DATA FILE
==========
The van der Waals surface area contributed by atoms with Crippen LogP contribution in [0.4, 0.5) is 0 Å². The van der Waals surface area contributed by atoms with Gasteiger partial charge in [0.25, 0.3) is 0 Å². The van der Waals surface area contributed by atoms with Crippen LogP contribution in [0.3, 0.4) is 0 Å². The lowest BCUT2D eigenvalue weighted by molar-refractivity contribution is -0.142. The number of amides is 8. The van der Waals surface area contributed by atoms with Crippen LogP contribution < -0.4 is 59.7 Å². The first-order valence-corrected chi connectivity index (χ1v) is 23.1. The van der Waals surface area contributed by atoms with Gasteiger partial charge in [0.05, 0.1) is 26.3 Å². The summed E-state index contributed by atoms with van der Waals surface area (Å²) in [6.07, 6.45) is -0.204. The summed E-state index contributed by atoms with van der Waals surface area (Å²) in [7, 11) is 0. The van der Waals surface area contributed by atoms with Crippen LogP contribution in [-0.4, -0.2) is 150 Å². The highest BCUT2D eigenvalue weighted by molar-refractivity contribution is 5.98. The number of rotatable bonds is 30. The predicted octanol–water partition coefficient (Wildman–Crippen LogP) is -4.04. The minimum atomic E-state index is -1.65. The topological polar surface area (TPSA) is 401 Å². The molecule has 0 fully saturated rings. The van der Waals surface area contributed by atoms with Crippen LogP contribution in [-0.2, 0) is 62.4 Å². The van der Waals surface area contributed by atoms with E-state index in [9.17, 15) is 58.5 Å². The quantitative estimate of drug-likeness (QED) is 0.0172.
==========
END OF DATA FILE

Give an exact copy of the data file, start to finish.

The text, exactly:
The van der Waals surface area contributed by atoms with Crippen LogP contribution in [0.4, 0.5) is 0 Å². The van der Waals surface area contributed by atoms with Gasteiger partial charge in [0.25, 0.3) is 0 Å². The van der Waals surface area contributed by atoms with Crippen LogP contribution in [0.3, 0.4) is 0 Å². The lowest BCUT2D eigenvalue weighted by molar-refractivity contribution is -0.142. The number of amides is 8. The van der Waals surface area contributed by atoms with Crippen LogP contribution < -0.4 is 59.7 Å². The first-order valence-corrected chi connectivity index (χ1v) is 23.1. The van der Waals surface area contributed by atoms with Gasteiger partial charge in [0.05, 0.1) is 26.3 Å². The summed E-state index contributed by atoms with van der Waals surface area (Å²) in [6.07, 6.45) is -0.204. The summed E-state index contributed by atoms with van der Waals surface area (Å²) in [7, 11) is 0. The van der Waals surface area contributed by atoms with Crippen LogP contribution in [-0.4, -0.2) is 150 Å². The highest BCUT2D eigenvalue weighted by molar-refractivity contribution is 5.98. The number of rotatable bonds is 30. The predicted octanol–water partition coefficient (Wildman–Crippen LogP) is -4.04. The minimum atomic E-state index is -1.65. The topological polar surface area (TPSA) is 401 Å². The molecule has 0 fully saturated rings. The van der Waals surface area contributed by atoms with Crippen LogP contribution in [-0.2, 0) is 62.4 Å². The van der Waals surface area contributed by atoms with E-state index in [9.17, 15) is 58.5 Å². The quantitative estimate of drug-likeness (QED) is 0.0172.